Here we demonstrate a technique to generate proteomic signatures of specific cell types within heterogeneous populations. While our method is broadly applicable across biological systems, we have limited the current work to study neural cell types isolated from human, post-mortem Alzheimer’s disease (AD) and aged-matched non-symptomatic (NS) brains. Motivating the need for this tool, we conducted an initial meta-analysis of current, human AD proteomics studies. While the results broadly corroborated major neurodegenerative disease hypotheses, cell type-specific predictions were limited. By adapting our Formaldehyde-fixed Intracellular Target-Sorted Antigen Retrieval (FITSAR) method for proteomics and applying this technique to characterize AD and NS brains, we generated enriched neuron and astrocyte proteomic profiles for a sample set of donors (available at www.fitsarpro.appspot.com). Results showed the feasibility for using FITSAR to evaluate cell-type specific hypotheses. Our overall methodological approach provides an accessible platform to determine protein presence in specific cell types and emphasizes the need for protein-compatible techniques to resolve systems complicated by cellular heterogeneity.
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Fluorescence-activated cell sorting
Formaldehyde-fixed Intracellular Target-Sorted Antigen Retrieval
Glial fibrillary acidic protein
Hallmark gene sets
KEGG gene sets
Oligodendrocyte marker 1
Phosphate saline buffer
Protease and phosphatase inhibitor
Reactome gene sets
Sodium dodecyl sulfate
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The authors would like to thank Rebecca Hamelin and Brown’s Animal Care Facility for providing sentinel rats for method optimization, Dr. Edward Stopa, Terra D. Velilla, and the Brain Tissue Resource Center for providing primary human brain samples, Mark Dooner and the COBRE Flow Cytometry Core at Rhode Island Hospital for his assistance with FACS runs, Dr. TuKiet Lam, Jean Kanyo, Wei Wei Wang, and Keck Mass Spectrometry & Proteomics Resource Core at Yale University for the mass spectrometry sample preparation and data analysis, Dr. Thomas Neubert for his feedback on the proteomics analyses, Dr. Thomas Wisniewski, Dr. Arline Faustin, and the New York University Alzheimer’s Disease Center (funded in part by PHS Grant P30 AG08051) for providing primary human brain tissue sections, and Dr. Ryosuke Kita for his help on using data spectra.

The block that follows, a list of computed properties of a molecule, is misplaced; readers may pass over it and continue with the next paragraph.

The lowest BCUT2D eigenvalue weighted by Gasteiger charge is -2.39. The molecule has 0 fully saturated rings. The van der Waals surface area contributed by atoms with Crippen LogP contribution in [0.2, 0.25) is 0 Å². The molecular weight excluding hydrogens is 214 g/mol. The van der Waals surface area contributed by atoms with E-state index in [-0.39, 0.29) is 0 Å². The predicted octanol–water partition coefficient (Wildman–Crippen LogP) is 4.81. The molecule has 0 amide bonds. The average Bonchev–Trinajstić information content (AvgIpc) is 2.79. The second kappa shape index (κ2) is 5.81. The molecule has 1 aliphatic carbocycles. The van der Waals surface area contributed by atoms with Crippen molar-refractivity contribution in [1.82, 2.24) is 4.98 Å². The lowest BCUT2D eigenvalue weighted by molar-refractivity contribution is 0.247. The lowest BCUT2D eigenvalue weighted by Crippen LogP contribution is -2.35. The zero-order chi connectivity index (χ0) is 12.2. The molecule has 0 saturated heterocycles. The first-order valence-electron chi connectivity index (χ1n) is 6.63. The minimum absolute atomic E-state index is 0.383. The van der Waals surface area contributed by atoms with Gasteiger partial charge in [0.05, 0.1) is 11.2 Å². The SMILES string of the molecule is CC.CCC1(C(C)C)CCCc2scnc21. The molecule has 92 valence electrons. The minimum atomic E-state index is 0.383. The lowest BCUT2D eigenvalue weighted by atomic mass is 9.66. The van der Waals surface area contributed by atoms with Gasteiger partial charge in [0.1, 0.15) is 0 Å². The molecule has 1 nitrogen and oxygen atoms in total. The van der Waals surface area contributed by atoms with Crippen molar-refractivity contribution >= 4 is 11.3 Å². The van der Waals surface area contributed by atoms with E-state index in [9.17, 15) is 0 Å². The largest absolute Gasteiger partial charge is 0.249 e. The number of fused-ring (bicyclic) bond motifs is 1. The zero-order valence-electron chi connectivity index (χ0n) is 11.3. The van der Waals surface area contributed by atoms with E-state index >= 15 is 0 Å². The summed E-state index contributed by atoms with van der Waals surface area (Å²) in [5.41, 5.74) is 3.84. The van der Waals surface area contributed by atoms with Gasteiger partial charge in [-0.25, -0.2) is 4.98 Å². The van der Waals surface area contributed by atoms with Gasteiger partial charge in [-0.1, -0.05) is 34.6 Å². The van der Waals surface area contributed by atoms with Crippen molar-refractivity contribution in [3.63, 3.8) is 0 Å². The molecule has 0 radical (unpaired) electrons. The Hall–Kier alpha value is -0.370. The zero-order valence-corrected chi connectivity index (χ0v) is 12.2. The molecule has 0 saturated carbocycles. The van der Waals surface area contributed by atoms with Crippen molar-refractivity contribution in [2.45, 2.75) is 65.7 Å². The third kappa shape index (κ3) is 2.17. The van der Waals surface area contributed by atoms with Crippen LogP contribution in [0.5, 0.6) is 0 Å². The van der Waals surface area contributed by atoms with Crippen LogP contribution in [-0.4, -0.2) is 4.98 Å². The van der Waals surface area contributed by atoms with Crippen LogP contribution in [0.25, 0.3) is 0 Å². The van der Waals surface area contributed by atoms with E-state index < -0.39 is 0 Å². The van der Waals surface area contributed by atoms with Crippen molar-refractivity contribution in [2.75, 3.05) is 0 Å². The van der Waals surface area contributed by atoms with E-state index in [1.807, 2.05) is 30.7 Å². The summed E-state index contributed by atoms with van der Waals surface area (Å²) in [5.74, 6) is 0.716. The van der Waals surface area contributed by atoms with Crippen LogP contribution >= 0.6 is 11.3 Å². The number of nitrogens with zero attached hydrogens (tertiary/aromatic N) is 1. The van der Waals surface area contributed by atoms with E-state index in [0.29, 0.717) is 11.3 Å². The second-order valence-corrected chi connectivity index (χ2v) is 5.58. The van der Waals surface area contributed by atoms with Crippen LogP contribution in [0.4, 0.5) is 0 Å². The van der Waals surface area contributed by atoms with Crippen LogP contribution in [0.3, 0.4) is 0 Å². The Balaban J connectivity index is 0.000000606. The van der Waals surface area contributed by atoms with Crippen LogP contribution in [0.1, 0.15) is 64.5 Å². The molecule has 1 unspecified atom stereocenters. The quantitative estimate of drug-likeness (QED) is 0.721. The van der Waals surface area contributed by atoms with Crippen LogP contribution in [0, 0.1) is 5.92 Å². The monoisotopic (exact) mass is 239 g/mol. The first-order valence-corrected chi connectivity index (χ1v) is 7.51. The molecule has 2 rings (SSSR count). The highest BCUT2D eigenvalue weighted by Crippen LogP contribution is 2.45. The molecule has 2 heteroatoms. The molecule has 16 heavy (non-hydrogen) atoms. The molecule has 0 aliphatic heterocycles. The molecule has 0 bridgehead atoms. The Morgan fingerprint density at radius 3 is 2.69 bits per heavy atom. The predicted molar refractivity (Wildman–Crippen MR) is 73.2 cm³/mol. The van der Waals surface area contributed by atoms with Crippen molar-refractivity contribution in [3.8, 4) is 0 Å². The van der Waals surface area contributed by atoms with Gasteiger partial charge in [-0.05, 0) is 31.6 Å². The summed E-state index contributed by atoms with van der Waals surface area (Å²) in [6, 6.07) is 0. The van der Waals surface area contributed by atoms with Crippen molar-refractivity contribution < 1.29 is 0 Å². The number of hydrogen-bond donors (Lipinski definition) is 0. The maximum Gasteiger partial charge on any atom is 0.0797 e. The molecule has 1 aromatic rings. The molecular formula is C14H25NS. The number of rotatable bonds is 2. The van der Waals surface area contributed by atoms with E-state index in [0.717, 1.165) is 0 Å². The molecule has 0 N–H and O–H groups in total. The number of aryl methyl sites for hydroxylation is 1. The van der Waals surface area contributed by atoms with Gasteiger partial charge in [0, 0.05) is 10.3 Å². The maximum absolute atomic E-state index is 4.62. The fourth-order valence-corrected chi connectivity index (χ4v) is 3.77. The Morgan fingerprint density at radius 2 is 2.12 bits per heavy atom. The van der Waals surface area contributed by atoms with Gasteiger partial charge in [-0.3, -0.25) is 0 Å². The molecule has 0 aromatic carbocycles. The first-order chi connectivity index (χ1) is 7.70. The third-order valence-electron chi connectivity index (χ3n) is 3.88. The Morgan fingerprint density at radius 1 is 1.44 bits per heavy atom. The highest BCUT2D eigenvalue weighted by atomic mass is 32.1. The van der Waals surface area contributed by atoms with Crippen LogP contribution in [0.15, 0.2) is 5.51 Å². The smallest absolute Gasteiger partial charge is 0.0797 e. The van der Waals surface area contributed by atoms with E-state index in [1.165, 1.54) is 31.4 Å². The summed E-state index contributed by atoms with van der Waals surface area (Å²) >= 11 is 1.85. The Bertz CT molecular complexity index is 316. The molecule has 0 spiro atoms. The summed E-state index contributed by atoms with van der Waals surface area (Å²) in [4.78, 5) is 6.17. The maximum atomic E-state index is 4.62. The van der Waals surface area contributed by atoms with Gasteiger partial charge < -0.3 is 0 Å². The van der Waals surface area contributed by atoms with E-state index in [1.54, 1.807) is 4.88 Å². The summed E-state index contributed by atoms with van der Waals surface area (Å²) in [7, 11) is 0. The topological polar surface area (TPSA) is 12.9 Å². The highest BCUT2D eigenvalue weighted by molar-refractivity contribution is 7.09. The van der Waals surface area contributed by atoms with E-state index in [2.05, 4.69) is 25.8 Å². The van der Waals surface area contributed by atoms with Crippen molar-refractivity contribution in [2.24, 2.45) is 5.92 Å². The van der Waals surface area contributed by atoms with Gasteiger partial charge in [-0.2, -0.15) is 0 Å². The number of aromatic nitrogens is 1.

This work was supported by the National Institutes of Health (R01 AR063642 to EMD, T32 to JSS via T32 AG052909 (Wisniewski, Scharfman)), the National Science Foundation (CAREER CBET 1253189 and EAGER CBET 1547819 to EMD, GRFP 2014183678 to JSS), the Cure Alzheimer’s Fund (SAL), and the Alzheimer’s Disease Resource Center at NYU Langone (SAL and JSS).
JSS, LAC, HCC, CF, SAL, and EMD designed the study and wrote the manuscript. JSS conducted all experimental work, including cell isolation, FACS, WBs, and proteomics experiments. JSS and LAC conducted all bioinformatics analyses. JSS and HCC conducted all confocal imaging.
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Sadick, J.S., Crawford, L.A., Cramer, H.C. et al. Generating Cell Type-Specific Protein Signatures from Non-symptomatic and Diseased Tissues. Ann Biomed Eng 48, 2218–2232 (2020). https://doi.org/10.1007/s10439-020-02507-y
- Alzheimer’s disease
- Cellular heterogeneity